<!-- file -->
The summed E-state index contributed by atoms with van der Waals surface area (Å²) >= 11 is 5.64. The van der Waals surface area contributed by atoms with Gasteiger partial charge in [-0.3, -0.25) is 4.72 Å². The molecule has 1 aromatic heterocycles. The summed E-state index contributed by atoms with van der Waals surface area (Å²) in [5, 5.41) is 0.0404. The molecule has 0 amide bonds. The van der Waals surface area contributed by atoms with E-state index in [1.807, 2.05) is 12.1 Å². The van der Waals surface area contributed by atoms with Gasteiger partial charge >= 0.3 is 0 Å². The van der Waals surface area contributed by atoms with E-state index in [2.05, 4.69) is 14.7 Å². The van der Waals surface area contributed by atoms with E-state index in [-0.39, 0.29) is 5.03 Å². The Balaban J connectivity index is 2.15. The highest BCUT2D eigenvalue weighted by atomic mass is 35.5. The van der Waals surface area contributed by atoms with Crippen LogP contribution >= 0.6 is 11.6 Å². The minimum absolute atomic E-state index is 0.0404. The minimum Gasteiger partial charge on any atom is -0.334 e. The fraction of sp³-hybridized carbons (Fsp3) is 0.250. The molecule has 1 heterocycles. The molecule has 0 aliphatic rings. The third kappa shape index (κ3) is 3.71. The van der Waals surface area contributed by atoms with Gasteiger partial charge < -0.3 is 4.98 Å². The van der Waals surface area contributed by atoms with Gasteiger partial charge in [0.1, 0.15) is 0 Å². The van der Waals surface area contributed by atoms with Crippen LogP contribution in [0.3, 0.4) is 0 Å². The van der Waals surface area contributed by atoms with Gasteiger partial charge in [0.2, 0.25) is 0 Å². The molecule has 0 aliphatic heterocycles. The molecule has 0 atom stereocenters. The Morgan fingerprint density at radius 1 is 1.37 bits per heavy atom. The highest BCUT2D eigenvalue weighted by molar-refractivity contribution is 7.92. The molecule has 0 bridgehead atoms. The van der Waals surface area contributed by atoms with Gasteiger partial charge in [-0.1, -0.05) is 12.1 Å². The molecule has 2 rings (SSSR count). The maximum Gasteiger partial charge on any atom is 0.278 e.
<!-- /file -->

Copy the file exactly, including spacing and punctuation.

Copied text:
The summed E-state index contributed by atoms with van der Waals surface area (Å²) >= 11 is 5.64. The van der Waals surface area contributed by atoms with Gasteiger partial charge in [-0.3, -0.25) is 4.72 Å². The molecule has 1 aromatic heterocycles. The summed E-state index contributed by atoms with van der Waals surface area (Å²) in [5, 5.41) is 0.0404. The molecule has 0 amide bonds. The van der Waals surface area contributed by atoms with E-state index in [1.807, 2.05) is 12.1 Å². The van der Waals surface area contributed by atoms with Gasteiger partial charge >= 0.3 is 0 Å². The van der Waals surface area contributed by atoms with E-state index in [2.05, 4.69) is 14.7 Å². The van der Waals surface area contributed by atoms with E-state index in [-0.39, 0.29) is 5.03 Å². The Balaban J connectivity index is 2.15. The highest BCUT2D eigenvalue weighted by atomic mass is 35.5. The van der Waals surface area contributed by atoms with Crippen LogP contribution >= 0.6 is 11.6 Å². The minimum absolute atomic E-state index is 0.0404. The minimum Gasteiger partial charge on any atom is -0.334 e. The fraction of sp³-hybridized carbons (Fsp3) is 0.250. The molecule has 1 heterocycles. The molecule has 0 aliphatic rings. The third kappa shape index (κ3) is 3.71. The van der Waals surface area contributed by atoms with Gasteiger partial charge < -0.3 is 4.98 Å². The van der Waals surface area contributed by atoms with Gasteiger partial charge in [0.1, 0.15) is 0 Å². The van der Waals surface area contributed by atoms with Crippen LogP contribution in [0.3, 0.4) is 0 Å². The van der Waals surface area contributed by atoms with Gasteiger partial charge in [0.2, 0.25) is 0 Å². The molecule has 0 aliphatic heterocycles. The molecule has 0 atom stereocenters. The Morgan fingerprint density at radius 1 is 1.37 bits per heavy atom. The highest BCUT2D eigenvalue weighted by molar-refractivity contribution is 7.92. The molecule has 0 bridgehead atoms. The van der Waals surface area contributed by atoms with Gasteiger partial charge in [-0.1, -0.05) is 12.1 Å². The molecule has 2 rings (SSSR count). The maximum Gasteiger partial charge on any atom is 0.278 e.